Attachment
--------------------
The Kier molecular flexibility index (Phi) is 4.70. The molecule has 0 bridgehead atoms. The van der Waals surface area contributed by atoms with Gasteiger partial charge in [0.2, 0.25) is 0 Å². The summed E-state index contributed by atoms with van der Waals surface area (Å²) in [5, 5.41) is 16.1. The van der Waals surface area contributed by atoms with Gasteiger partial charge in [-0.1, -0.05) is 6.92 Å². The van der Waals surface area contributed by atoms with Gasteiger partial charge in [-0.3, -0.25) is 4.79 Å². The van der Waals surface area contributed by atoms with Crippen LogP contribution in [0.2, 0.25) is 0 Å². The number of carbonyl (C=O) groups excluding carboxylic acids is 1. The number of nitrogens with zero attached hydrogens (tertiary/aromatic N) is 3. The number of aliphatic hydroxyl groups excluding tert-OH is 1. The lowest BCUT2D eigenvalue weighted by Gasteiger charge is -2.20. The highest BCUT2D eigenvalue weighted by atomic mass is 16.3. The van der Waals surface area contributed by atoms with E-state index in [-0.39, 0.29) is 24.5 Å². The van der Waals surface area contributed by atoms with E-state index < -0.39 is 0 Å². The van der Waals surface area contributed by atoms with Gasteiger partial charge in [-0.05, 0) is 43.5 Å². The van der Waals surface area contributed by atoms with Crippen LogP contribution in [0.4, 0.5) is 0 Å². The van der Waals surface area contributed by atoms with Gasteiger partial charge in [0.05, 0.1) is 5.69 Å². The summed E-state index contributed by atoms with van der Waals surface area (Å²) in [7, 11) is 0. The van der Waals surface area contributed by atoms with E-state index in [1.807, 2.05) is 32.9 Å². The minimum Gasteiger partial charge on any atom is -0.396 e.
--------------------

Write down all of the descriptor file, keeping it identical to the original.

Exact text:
The Kier molecular flexibility index (Phi) is 4.70. The molecule has 0 bridgehead atoms. The van der Waals surface area contributed by atoms with Gasteiger partial charge in [0.2, 0.25) is 0 Å². The summed E-state index contributed by atoms with van der Waals surface area (Å²) in [5, 5.41) is 16.1. The van der Waals surface area contributed by atoms with Gasteiger partial charge in [-0.1, -0.05) is 6.92 Å². The van der Waals surface area contributed by atoms with Gasteiger partial charge in [-0.3, -0.25) is 4.79 Å². The van der Waals surface area contributed by atoms with Crippen LogP contribution in [0.2, 0.25) is 0 Å². The number of carbonyl (C=O) groups excluding carboxylic acids is 1. The number of nitrogens with zero attached hydrogens (tertiary/aromatic N) is 3. The number of aliphatic hydroxyl groups excluding tert-OH is 1. The lowest BCUT2D eigenvalue weighted by Gasteiger charge is -2.20. The highest BCUT2D eigenvalue weighted by atomic mass is 16.3. The van der Waals surface area contributed by atoms with E-state index in [-0.39, 0.29) is 24.5 Å². The van der Waals surface area contributed by atoms with E-state index < -0.39 is 0 Å². The van der Waals surface area contributed by atoms with Gasteiger partial charge in [-0.05, 0) is 43.5 Å². The van der Waals surface area contributed by atoms with Crippen LogP contribution in [0.4, 0.5) is 0 Å². The van der Waals surface area contributed by atoms with Gasteiger partial charge in [0.05, 0.1) is 5.69 Å². The summed E-state index contributed by atoms with van der Waals surface area (Å²) in [7, 11) is 0. The van der Waals surface area contributed by atoms with E-state index in [1.807, 2.05) is 32.9 Å². The minimum Gasteiger partial charge on any atom is -0.396 e.